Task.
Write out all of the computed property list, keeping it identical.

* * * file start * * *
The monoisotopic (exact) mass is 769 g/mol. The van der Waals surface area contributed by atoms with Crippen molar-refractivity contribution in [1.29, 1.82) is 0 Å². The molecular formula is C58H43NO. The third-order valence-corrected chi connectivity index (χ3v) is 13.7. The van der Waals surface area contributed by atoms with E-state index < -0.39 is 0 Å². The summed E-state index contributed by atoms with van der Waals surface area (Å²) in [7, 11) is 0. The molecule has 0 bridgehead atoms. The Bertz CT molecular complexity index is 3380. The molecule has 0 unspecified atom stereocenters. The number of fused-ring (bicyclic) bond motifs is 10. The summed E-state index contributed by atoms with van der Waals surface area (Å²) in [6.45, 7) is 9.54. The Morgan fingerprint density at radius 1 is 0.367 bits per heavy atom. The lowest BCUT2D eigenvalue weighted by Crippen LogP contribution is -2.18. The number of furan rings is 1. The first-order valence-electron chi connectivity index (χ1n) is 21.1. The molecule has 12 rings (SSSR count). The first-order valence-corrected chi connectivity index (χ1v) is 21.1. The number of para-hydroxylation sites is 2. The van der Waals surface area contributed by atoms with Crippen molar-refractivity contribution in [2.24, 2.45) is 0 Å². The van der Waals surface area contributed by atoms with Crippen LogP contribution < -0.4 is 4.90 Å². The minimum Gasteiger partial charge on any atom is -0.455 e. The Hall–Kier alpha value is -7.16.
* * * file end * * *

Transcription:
The monoisotopic (exact) mass is 769 g/mol. The van der Waals surface area contributed by atoms with Crippen molar-refractivity contribution in [1.29, 1.82) is 0 Å². The molecular formula is C58H43NO. The third-order valence-corrected chi connectivity index (χ3v) is 13.7. The van der Waals surface area contributed by atoms with E-state index < -0.39 is 0 Å². The summed E-state index contributed by atoms with van der Waals surface area (Å²) in [7, 11) is 0. The molecule has 0 bridgehead atoms. The Bertz CT molecular complexity index is 3380. The molecule has 0 unspecified atom stereocenters. The number of fused-ring (bicyclic) bond motifs is 10. The summed E-state index contributed by atoms with van der Waals surface area (Å²) in [6.45, 7) is 9.54. The Morgan fingerprint density at radius 1 is 0.367 bits per heavy atom. The lowest BCUT2D eigenvalue weighted by Crippen LogP contribution is -2.18. The number of furan rings is 1. The first-order valence-electron chi connectivity index (χ1n) is 21.1. The molecule has 12 rings (SSSR count). The first-order valence-corrected chi connectivity index (χ1v) is 21.1. The number of para-hydroxylation sites is 2. The van der Waals surface area contributed by atoms with Crippen molar-refractivity contribution in [2.24, 2.45) is 0 Å². The van der Waals surface area contributed by atoms with Crippen LogP contribution < -0.4 is 4.90 Å². The minimum Gasteiger partial charge on any atom is -0.455 e. The Hall–Kier alpha value is -7.16.